‘Abraham Lincoln: Vampire Hunter’ stakes its claim to greatness


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Hero Complex contributor Gina McIntyre digs into a new horror novel and finds herself surprised by the undead success...


It would be easy to dismiss the new book ‘Abraham Lincoln: Vampire Hunter’ as little more than a novelty. The title sounds more like a great ‘Saturday Night Live’ sketch than a compelling read, and its author, Seth Grahame-Smith, was responsible for last year’s good-natured Jane Austen sendup, ‘Pride and Prejudice and Zombies.’

But Grahame-Smith’s sophomore effort outlasts the kitsch value of its title, and freed from the constraints of updating (or defacing, depending on one’s viewpoint) a revered literary gem, the writer delivers a well-constructed, surprisingly satisfying narrative that straight-faces its absurd premise: that Honest Abe, the 16th president of the United States, led a secret life slaying the fanged undead.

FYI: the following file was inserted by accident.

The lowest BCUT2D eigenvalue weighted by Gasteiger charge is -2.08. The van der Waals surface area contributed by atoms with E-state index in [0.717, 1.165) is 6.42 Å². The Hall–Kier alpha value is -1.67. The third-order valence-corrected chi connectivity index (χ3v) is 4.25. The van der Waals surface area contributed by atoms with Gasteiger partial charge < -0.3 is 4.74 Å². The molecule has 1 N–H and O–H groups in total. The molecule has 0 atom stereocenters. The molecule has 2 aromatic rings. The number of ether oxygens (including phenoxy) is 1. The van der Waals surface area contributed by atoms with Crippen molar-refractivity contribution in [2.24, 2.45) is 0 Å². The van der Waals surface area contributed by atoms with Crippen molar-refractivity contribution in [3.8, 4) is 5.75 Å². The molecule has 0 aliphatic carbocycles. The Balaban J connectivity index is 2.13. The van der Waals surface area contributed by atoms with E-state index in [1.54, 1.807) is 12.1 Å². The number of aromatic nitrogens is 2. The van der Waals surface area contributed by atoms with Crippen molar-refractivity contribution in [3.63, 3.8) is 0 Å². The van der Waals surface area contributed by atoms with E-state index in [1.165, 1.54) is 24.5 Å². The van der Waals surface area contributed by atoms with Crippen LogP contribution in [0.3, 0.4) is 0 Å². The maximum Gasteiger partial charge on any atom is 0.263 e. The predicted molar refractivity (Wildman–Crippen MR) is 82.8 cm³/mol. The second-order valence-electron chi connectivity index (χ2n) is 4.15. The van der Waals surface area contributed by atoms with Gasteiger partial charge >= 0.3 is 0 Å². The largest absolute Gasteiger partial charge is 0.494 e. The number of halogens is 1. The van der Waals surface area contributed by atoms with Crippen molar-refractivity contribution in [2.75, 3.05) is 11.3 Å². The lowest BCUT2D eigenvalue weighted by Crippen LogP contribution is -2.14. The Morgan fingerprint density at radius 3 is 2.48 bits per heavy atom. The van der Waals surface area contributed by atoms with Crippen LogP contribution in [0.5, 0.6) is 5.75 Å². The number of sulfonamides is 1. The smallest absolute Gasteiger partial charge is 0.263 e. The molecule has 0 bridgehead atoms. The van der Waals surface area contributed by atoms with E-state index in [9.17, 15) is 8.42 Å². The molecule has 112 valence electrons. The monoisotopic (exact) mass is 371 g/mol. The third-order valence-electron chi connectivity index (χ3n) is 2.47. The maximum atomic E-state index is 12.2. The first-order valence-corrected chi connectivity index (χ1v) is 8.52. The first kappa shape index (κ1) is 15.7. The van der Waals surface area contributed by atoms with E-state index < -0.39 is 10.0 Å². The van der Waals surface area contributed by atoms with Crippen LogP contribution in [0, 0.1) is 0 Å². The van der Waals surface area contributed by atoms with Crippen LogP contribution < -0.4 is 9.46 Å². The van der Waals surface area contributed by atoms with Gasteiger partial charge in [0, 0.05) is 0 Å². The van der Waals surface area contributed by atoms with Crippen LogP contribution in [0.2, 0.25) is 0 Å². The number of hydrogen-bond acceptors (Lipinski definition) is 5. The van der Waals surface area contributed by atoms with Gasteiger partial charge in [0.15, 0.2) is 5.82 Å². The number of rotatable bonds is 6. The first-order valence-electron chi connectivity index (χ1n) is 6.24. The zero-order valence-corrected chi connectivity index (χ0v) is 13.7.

The book opens with a brief prologue in which a mysterious man, identified only as Henry, unexpectedly leaves a package and a strange letter with a character named Seth Grahame-Smith. A once aspiring writer who has settled into a cashier’s job at a small-town five-and-dime store, Grahame-Smith finds himself in possession of 10 leather-bound volumes penned by Lincoln with instructions from Henry to adapt them into his own original manuscript. The story that follows recasts the events of Lincoln’s life, from his boyhood up through his assassination, in a supernatural light. The death of his mother at the hands of a vampire drives Lincoln to eradicate the creatures, and he pursues his goal for decades, first striking out at night with his trusty ax to dispatch the ghouls, then using his skills as a world-class orator and politician to end slavery, which, here, is a horror perpetuated by plantation owners in league with the undead.

The set-up works brilliantly ...


-- Gina McIntyre


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